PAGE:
On ConcertHotels you will find a test that measures your precision of rhythm feeling. Take the test first. Then try singing overtones while you’re doing the test and write your results in the comment below if you like. I look forward to it.
Overtones are usually sung slowly and meditatively, rarely fast and rhythmically (there are exceptions). Overtone singers process sound more in the right hemisphere, drummers more in the left, says Dr. Schneider from Heidelberg University Hospital. Test here how your brain processes sounds.
Is that one of the reasons? An interesting question that has not yet been examined. I suspect that focusing on overtones, at least for the untrained, draws attention away from rhythm.
In my advanced courses, I experience that at first the intonation and sound quality of the keynote suffers when the focus goes entirely to the overtones. Conversely, concentrating on the keynote causes a poorer overtone quality or even complete loss of control of overtone singing. I can immediately recognize from the sound what a student is concentrating on.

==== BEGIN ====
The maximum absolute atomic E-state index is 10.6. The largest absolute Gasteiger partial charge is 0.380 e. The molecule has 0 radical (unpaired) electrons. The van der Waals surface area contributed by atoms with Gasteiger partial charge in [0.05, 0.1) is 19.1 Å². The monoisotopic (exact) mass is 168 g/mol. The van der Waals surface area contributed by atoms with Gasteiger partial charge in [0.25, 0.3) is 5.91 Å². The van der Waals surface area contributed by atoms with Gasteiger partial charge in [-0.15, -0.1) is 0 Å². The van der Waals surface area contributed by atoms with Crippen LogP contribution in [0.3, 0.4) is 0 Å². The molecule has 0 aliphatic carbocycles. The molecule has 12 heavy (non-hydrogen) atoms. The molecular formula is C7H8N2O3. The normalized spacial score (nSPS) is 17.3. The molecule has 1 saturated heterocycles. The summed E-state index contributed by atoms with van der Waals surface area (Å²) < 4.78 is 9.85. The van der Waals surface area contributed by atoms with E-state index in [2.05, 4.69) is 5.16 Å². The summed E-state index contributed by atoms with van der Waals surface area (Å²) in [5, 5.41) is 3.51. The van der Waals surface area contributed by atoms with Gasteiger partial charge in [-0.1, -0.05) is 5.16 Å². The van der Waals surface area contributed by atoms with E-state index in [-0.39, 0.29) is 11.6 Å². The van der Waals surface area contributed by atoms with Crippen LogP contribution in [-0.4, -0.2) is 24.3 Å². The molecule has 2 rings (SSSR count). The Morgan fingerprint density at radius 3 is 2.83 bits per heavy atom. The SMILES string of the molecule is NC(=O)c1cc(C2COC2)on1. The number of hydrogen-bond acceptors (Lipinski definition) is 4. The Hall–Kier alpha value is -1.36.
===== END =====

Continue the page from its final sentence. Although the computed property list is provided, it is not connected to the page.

If you want to sing polyphonic overtones, i. e. a fundamental melody and an independent overtone melody at the same time, then both tones must receive equal attention. I have developed special exercises for this purpose, which improve the clean control of both notes after a few hours. It would be interesting to examine whether these exercises have an effect on the feeling of rhythm. I will do the rhythm test in my courses as a before-and-after comparison. I’m curious to see what happens.
What are your experiences with rhythm and overtones?